#lookback: The First Woman Living in Riverton was Alzada Adams
A series where we take a #lookback at the stories and history of our community, brought to you by Mick Pryor, Financial Advisor with Edward Jones.
During the summer 1906 a group of surveyors came to the area of land near the big bend of the Wind River. Under the direction of the United States they were to begin surveying the land that would become the latest town established along the course of the Chicago Northwestern railway as it made its way to its final destination in Lander. William S. Adams was one of these surveyors on site. As soon as he was established in the field he sent word to his wife and children to join him. Alzada Adams came to Riverton in a sheep wagon, driven by her 16-year old brother William Butler, from Encampment to Riverton. When she arrived Alzada took it upon herself to care for the men that were part of her husband’s crew by cooking their meals. On top of that, Alzada also took care of her two daughters and son in a canvas tent.
Alzada cooked all her meals for her family and the surveying crew on a sheet iron stove in her canvas tent and served these meals on a table made from the sideboards of a wagon. One had to improvise in a location that was barren and far from any town. Alzada remembers the dust that settled into and onto everything that was not tightly covered and was constantly battling the dust. There was also the wind storms that helped bring in the dust. The wind storms were so great that it would terrify Alzada while huddled in her tent with her children. As the wind swept furiously across the prairie she prayed that the tent wouldn’t be ripped apart.
It wasn’t long after the grand opening of the town of Riverton that Alzada set her sights on establishing a hotel for the town. The Riverton Hotel was the town’s first lodging facility and was solely operated by Alzada. The hotel was located behind the now Acme Theater, where free public parking is available on Fremont Street. Alzada took in many weary travelers in the 12-room building. Alzada did all the cooking until she hired Mildred Belle Mote to be the hotel’s cook. Sometime in the early 1920’s Alzada and her family packed up and moved to San Diego.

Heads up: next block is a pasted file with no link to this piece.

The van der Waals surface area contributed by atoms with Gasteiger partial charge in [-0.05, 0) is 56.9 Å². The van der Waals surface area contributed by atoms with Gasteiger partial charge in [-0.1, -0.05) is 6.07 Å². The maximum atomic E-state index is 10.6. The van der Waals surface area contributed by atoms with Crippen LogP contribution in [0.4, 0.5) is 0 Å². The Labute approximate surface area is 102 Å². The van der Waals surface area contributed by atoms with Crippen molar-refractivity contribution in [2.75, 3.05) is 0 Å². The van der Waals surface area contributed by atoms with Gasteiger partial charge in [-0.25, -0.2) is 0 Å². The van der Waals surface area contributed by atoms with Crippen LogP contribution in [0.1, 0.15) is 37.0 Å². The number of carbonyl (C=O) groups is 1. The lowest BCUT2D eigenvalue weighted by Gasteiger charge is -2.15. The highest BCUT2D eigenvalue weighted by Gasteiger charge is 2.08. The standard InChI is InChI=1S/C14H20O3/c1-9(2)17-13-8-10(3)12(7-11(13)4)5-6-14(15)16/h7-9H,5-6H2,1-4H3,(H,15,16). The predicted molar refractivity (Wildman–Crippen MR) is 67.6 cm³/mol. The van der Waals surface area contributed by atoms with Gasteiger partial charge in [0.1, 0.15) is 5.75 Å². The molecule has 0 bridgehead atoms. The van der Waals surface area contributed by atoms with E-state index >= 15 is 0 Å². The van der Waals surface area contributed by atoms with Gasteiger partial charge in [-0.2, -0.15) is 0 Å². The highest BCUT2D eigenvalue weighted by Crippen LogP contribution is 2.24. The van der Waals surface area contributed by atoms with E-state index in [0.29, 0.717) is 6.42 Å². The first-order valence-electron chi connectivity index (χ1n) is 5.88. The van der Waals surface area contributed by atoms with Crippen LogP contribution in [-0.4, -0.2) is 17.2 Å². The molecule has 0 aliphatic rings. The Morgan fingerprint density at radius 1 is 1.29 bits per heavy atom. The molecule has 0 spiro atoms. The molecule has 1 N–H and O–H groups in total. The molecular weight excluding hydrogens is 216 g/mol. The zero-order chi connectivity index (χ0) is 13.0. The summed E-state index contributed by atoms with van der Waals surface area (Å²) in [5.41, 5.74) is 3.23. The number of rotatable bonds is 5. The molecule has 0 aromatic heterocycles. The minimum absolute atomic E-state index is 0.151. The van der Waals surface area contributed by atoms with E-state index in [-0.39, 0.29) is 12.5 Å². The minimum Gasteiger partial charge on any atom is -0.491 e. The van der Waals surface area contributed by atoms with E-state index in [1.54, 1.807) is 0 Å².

Occasionally, the Adams would come back to Riverton to visit but eventually those visits became fewer and fewer until the visits finally ended. Alzada Adams passed away in 1957 and is buried in the Glen Abbey Memorial Park in San Diego. Alzada Adams will always be remembered as being the first woman here in Riverton and one of the first business women in the community.
Next up for the Fremont County Museums
November 19, at the Pioneer Museum, “Tribal Warrior Art: The Art & History of Ledger Art by North
American Plains Indians” Exhibit opens to the public
December 8, 2pm at the Riverton Museum, “Make Your Own Christmas Ornaments”
Children’s Exploration Series Program
December 8, 9-5pm at the Riverton Museum, “Christmas Open House”
December 8, 10-4pm at the Dubois Museum, “Christmas Open House’
December 8, 5pm at the Pioneer Museum, “Old Fashioned Christmas”
Children’s Exploration Series Program
The Dubois Museum, the Pioneer Museum in Lander and the Riverton Museum work extremely hard to provide programs, care for the facilities, create exhibits and care for the thousands of artifacts and archival documents in the collections of the museums. In order to consistently accomplish these objectives the museums are more reliant than ever on donations from the private sector. Please make your tax deductible contribution to be used specifically for the benefit of the museum of your choosing by sending a check to Fremont County Museums 450 N 2nd Rm 320 or taking it directly to the museum you choose to support.